“boards don’t hit back” Bruce Lee
Is this all you can come up with? Why don’t you look at the picture on page 38 of the book entitled Jeet Kune Do: Bruce Lee’s Commentaries on the Martial Way, by Bruce Lee and John Little and tell me what is Bruce Lee doing in the picture? Breaking boards. Or why don’t you pick up a copy of Bruce Lee: The Incomparable Fighter, by M. Uyehara, turn to page 29 and read. What does Bruce Lee talk about in detail? Breaking boards. What did Bruce Lee use to demonstrate his one-inch punch? Boards. What about his one-finger board breaks? Boards again. Photographs and footage of Lee also include him using heavy bags, speed bags, kicking shields, oh and of course the wooden dummy, none of which can “hit back.” Do we throw all of these training aids into the garbage just because they can’t “hit back?” Calasanz wanted his Super Break to be different from the multiple breaks that he had been seeing in martial arts tournaments. Usually someone stands over a pile of bricks, boards or cinder blocks and stares at them before finally delivering he final blow with a fist, elbow or foot. Instead, Calasanz would first perform a kata and then use some of the basics from the kata in a 30-minute, non-stop breaking session. Part of it was to demonstrate his stamina, which is crucial in martial arts, especially for fighters. The other reason for Super Break was to entertain audiences who enjoyed the martial arts. So while the quote about boards not “hitting back” is attributed to Lee, it seems that when it was convenient for him to further his career through demonstrations, he had no problem with board breaking. Aren’t other martial artists free to do the same?
One of my students found this video on You Tube – The “expert” that is narrating in the video is Michael Kinney – He must have been a competitor or a spectator, filmed or gotten a hold of the demonstration video, and decided to go on cable access in Florida and use my performance as an example of bad martial arts. In his TV, as well as his You Tube comments he lied, about me and the results of the demonstration. Here’s the video, his You Tube comments, and my response.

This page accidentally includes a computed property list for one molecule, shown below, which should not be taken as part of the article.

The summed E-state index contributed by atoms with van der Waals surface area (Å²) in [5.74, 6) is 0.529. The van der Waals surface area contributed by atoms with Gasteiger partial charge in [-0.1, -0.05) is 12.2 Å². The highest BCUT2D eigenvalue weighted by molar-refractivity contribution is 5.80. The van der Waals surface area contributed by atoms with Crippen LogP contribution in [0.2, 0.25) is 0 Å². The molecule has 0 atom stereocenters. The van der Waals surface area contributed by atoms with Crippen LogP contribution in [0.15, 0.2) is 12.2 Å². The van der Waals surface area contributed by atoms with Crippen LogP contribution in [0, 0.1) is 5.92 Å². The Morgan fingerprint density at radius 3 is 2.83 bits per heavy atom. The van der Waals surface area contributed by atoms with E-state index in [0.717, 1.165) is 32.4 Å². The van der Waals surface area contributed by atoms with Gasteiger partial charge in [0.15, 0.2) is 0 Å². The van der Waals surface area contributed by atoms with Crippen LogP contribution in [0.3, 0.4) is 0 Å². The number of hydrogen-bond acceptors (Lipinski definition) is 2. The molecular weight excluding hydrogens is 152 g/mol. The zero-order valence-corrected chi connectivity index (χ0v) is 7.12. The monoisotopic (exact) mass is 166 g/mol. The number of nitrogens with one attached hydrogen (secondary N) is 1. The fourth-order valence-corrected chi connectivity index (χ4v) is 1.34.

Michael Kinney’s You Tube Comments:
the reason I included the clip of the guy in red pants was because of the simplicity, redundancy, and his never ending array of breaks. I think that one good break, would have been just as effective. His judgement was impaired. His routine was scored in last place of 21 competitors for these reasons.
Thanks again. Check out my channel on youtube: michaelkinney
The purpose of Calasanz Super Break was to demonstrate stamina, which is crucial in martial arts, especially for fighters. The other purpose was to entertain audiences who enjoyed the martial arts. The materials (bats, bricks, boards) for Calasanz Super Break were all purchased that morning and there was no tampering with any of these materials. The judges were told that Calasanz had tampered with the materials, which was a blatant lie. The judges were also shown materials that had been tampered with that did not belong to Calasanz. There was plenty of debris all over the place that day and the situation was easily manipulated. Calasanz won 3rd place, which turned into a big controversy that night, due to the sabotage that took place. When the winner was announced, Calasanz, his 33 students who came to assist him and many members of the audience were stunned with the results, some becoming very angry and aggressive. Calasanz did a lot of damage control that day to avoid a fiasco and graciously accepted 3rd place. While Kinney may view Calasanz Super Break as “redundant” and “simplistic” there are still people coming through Calasanz doors that enjoyed Super Break and considered that experience enough to train with him, to enroll their children in his school and to recommend him to friends and family.
In this video, there are segments of Calasanz practicing some controlled sparring, and working out. It also includes a segment from a television program featuring some board breaking and a scene from the movie, Crossing the Line. Calasanz famous “Super Break” during a karate tournament is shown at the end.